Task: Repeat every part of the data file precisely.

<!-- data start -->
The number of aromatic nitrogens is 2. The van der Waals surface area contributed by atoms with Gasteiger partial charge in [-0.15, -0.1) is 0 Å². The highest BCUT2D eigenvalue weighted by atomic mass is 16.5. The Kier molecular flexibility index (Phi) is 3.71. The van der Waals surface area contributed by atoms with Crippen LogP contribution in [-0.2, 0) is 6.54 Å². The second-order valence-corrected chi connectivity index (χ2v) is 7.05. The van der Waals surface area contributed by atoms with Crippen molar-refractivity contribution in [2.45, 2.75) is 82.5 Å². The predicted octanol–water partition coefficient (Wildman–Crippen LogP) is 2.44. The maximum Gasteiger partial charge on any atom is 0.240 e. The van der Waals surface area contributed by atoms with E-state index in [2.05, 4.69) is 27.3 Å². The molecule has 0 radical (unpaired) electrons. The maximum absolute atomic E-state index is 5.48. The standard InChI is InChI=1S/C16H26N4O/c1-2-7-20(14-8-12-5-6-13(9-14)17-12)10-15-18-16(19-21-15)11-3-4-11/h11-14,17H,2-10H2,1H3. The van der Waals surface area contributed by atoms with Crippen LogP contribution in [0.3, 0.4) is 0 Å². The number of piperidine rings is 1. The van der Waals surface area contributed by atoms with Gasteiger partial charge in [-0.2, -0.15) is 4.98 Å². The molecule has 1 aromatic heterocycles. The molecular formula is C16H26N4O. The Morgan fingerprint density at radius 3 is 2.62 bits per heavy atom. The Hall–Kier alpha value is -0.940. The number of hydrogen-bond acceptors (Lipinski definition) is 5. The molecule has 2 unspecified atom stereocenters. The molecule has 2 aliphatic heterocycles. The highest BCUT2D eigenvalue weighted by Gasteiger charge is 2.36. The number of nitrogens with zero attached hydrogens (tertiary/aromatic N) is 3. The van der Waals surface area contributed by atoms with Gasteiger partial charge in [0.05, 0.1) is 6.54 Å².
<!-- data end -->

The number of aromatic nitrogens is 2. The van der Waals surface area contributed by atoms with Gasteiger partial charge in [-0.15, -0.1) is 0 Å². The highest BCUT2D eigenvalue weighted by atomic mass is 16.5. The Kier molecular flexibility index (Phi) is 3.71. The van der Waals surface area contributed by atoms with Crippen LogP contribution in [-0.2, 0) is 6.54 Å². The second-order valence-corrected chi connectivity index (χ2v) is 7.05. The van der Waals surface area contributed by atoms with Crippen molar-refractivity contribution in [2.45, 2.75) is 82.5 Å². The predicted octanol–water partition coefficient (Wildman–Crippen LogP) is 2.44. The maximum Gasteiger partial charge on any atom is 0.240 e. The van der Waals surface area contributed by atoms with E-state index in [2.05, 4.69) is 27.3 Å². The molecule has 0 radical (unpaired) electrons. The maximum absolute atomic E-state index is 5.48. The standard InChI is InChI=1S/C16H26N4O/c1-2-7-20(14-8-12-5-6-13(9-14)17-12)10-15-18-16(19-21-15)11-3-4-11/h11-14,17H,2-10H2,1H3. The van der Waals surface area contributed by atoms with Crippen LogP contribution in [0.3, 0.4) is 0 Å². The number of piperidine rings is 1. The van der Waals surface area contributed by atoms with Gasteiger partial charge in [-0.2, -0.15) is 4.98 Å². The molecule has 1 aromatic heterocycles. The molecular formula is C16H26N4O. The Morgan fingerprint density at radius 3 is 2.62 bits per heavy atom. The Hall–Kier alpha value is -0.940. The number of hydrogen-bond acceptors (Lipinski definition) is 5. The molecule has 2 unspecified atom stereocenters. The molecule has 2 aliphatic heterocycles. The highest BCUT2D eigenvalue weighted by Gasteiger charge is 2.36. The number of nitrogens with zero attached hydrogens (tertiary/aromatic N) is 3. The van der Waals surface area contributed by atoms with Gasteiger partial charge in [0.05, 0.1) is 6.54 Å².